Iroko is called African oak or African teak and this wood is indeed a substitute for teak. Other names for this tree are abang, amoreira, bang, flounder, lusanga, Nigerian teak, odum, oroko, osan, rokko, moreira rule, semli, chamfutu. In terms of hardness, this material competes with the most durable wood species.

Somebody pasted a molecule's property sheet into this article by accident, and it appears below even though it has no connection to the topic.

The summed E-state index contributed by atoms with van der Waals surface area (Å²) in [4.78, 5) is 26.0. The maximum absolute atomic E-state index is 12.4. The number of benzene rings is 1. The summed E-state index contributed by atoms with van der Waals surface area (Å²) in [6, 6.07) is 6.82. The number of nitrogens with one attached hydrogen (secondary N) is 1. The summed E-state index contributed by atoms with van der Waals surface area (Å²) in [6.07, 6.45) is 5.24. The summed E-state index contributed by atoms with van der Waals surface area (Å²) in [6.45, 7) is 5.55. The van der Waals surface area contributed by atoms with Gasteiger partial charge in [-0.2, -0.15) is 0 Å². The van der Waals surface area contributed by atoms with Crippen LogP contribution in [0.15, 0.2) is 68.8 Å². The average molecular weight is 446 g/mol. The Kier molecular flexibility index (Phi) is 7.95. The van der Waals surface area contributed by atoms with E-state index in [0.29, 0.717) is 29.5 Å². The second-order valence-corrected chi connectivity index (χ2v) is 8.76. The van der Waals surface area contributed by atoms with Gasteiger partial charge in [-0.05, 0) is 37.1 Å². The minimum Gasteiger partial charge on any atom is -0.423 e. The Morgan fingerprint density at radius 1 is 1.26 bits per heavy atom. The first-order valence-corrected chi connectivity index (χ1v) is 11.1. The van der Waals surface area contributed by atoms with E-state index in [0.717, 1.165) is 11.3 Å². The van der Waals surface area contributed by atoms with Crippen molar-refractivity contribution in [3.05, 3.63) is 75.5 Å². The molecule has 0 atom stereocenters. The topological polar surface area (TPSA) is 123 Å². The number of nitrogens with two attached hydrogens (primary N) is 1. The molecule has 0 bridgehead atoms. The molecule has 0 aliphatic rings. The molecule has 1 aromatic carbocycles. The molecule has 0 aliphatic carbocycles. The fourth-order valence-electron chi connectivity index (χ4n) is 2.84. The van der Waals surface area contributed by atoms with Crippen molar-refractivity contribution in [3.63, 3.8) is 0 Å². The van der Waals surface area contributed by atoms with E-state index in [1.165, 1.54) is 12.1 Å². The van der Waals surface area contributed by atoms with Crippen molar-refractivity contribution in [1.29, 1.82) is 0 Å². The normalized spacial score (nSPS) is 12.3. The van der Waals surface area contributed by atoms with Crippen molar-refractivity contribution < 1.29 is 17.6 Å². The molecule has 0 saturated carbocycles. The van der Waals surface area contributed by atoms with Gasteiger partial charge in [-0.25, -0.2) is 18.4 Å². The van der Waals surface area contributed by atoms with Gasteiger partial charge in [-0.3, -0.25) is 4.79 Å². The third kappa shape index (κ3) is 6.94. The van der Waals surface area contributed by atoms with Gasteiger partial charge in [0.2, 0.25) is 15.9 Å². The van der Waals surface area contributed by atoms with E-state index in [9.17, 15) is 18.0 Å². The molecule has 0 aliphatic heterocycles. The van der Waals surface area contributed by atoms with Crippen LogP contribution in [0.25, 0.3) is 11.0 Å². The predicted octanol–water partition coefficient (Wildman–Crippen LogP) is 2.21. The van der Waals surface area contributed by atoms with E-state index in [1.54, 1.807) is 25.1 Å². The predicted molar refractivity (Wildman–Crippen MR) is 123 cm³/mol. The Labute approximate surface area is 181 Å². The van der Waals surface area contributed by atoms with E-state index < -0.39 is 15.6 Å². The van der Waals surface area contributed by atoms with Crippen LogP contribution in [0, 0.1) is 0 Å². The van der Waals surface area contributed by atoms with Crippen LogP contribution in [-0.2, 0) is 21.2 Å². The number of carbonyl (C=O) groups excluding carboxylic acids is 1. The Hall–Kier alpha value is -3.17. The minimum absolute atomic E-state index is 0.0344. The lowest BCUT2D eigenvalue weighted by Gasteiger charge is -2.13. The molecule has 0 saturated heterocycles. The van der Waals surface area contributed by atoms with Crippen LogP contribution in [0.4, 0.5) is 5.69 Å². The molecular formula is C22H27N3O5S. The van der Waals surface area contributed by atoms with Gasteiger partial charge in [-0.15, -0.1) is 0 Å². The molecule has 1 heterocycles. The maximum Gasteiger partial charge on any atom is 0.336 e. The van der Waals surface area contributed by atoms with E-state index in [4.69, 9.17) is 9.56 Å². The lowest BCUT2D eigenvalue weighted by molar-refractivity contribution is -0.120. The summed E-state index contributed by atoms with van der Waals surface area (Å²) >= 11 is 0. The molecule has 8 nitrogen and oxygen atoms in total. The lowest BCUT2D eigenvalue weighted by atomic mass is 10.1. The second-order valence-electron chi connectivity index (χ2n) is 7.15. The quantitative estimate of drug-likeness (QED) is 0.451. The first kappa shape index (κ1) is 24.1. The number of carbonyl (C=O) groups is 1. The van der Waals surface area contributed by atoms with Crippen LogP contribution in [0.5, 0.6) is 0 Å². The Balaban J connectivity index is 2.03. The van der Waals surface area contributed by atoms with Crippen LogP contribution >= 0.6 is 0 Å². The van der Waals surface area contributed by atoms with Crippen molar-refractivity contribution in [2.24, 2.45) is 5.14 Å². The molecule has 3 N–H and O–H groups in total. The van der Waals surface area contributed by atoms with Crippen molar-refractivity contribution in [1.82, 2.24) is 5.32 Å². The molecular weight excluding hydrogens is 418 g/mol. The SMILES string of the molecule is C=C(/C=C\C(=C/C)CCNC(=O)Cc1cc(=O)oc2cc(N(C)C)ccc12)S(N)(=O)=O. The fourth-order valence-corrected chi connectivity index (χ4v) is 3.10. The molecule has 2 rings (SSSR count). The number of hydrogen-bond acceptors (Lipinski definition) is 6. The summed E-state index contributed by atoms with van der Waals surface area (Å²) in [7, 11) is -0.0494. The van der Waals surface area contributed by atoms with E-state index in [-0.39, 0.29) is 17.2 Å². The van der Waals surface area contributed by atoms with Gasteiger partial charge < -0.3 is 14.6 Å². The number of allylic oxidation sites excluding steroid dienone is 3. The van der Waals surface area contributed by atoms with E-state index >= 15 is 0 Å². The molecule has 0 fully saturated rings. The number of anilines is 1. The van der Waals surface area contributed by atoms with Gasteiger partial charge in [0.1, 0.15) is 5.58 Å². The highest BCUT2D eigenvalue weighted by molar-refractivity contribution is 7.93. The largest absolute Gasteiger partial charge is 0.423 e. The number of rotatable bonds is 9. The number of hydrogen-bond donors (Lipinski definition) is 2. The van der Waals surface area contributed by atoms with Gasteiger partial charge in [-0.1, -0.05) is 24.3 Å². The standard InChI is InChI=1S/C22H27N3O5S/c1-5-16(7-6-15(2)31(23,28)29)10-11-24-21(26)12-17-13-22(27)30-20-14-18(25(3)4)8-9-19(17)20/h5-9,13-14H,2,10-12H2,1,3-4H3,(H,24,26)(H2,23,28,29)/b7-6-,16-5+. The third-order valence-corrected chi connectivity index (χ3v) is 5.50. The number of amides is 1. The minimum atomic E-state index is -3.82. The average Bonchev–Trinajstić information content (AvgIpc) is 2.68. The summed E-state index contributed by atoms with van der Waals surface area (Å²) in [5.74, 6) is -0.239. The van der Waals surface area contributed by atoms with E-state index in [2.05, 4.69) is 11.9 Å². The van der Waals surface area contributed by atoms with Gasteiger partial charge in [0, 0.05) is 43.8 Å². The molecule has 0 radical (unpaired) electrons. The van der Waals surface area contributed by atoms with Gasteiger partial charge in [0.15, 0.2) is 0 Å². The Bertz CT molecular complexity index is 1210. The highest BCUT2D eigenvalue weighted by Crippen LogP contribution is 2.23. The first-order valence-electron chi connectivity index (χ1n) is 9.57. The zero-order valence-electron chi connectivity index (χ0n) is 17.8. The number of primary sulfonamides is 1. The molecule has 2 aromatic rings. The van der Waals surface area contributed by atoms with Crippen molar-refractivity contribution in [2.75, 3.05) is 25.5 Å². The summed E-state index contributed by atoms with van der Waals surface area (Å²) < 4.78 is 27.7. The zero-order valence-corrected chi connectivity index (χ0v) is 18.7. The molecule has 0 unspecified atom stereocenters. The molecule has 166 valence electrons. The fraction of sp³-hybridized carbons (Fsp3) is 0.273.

Iroko is a tropical tree that is distributed throughout almost the entire forested part of the African continent. In height, Iroko trees can reach up to 50 meters, and in trunk diameter - up to 3 meters. The texture of the wood is uniform, but the Iroko wood fibers are dense and intricate, the pattern consists of stripes and strokes, and the coloring of the wood looks very impressive. The specific gravity of dry Iroko is 630 kg/m3, and the Brinell hardness is 3.5 kgf/mm2. The color of the wood is initially yellowish, darkens over time and becomes rich, golden with hints of brown. Iroko wood is well machined, glues well and polishes well. Iroko wood contains a large amount of essential oils, which makes it very resistant to any adverse environmental influences. Iroko is used where strength and durability are most important - this wood is an excellent choice for making knife handles and other cutting tools. Combined with a special resistance to mechanical damage, this is a very good choice of material that will last for decades without visible changes in appearance. At the same time, Iroko is significantly cheaper than tree species of similar parameters.
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